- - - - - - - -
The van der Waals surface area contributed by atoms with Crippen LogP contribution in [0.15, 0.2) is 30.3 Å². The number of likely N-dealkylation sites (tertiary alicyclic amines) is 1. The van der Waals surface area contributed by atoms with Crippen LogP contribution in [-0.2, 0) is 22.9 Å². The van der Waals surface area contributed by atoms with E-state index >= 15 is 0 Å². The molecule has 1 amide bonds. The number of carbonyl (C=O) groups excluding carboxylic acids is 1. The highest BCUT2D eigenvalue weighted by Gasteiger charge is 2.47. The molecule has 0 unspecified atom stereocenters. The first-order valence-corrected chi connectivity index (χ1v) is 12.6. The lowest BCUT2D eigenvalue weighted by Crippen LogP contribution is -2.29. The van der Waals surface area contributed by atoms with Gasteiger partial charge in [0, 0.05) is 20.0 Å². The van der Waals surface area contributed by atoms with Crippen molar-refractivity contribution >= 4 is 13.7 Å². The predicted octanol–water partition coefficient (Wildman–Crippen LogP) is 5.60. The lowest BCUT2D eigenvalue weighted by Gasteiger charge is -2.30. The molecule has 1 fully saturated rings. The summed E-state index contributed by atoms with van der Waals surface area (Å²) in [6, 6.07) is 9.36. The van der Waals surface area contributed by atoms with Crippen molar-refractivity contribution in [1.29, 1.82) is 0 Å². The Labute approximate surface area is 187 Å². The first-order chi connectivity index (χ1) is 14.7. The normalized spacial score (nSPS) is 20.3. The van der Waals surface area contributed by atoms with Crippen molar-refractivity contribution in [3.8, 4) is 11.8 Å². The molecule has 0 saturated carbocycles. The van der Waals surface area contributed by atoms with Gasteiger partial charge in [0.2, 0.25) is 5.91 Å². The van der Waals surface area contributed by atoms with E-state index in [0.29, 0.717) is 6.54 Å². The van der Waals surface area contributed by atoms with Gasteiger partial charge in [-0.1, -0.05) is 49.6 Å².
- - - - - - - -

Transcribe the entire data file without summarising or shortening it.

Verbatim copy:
The van der Waals surface area contributed by atoms with Crippen LogP contribution in [0.15, 0.2) is 30.3 Å². The number of likely N-dealkylation sites (tertiary alicyclic amines) is 1. The van der Waals surface area contributed by atoms with Crippen LogP contribution in [-0.2, 0) is 22.9 Å². The van der Waals surface area contributed by atoms with E-state index >= 15 is 0 Å². The molecule has 1 amide bonds. The number of carbonyl (C=O) groups excluding carboxylic acids is 1. The highest BCUT2D eigenvalue weighted by Gasteiger charge is 2.47. The molecule has 0 unspecified atom stereocenters. The first-order valence-corrected chi connectivity index (χ1v) is 12.6. The lowest BCUT2D eigenvalue weighted by Crippen LogP contribution is -2.29. The van der Waals surface area contributed by atoms with Gasteiger partial charge in [0, 0.05) is 20.0 Å². The van der Waals surface area contributed by atoms with Crippen molar-refractivity contribution >= 4 is 13.7 Å². The predicted octanol–water partition coefficient (Wildman–Crippen LogP) is 5.60. The lowest BCUT2D eigenvalue weighted by Gasteiger charge is -2.30. The molecule has 1 fully saturated rings. The summed E-state index contributed by atoms with van der Waals surface area (Å²) in [6, 6.07) is 9.36. The van der Waals surface area contributed by atoms with Crippen molar-refractivity contribution in [1.29, 1.82) is 0 Å². The Labute approximate surface area is 187 Å². The first-order chi connectivity index (χ1) is 14.7. The normalized spacial score (nSPS) is 20.3. The van der Waals surface area contributed by atoms with Crippen molar-refractivity contribution in [3.8, 4) is 11.8 Å². The molecule has 0 saturated carbocycles. The van der Waals surface area contributed by atoms with Gasteiger partial charge in [0.2, 0.25) is 5.91 Å². The van der Waals surface area contributed by atoms with E-state index in [0.29, 0.717) is 6.54 Å². The van der Waals surface area contributed by atoms with Gasteiger partial charge in [-0.1, -0.05) is 49.6 Å².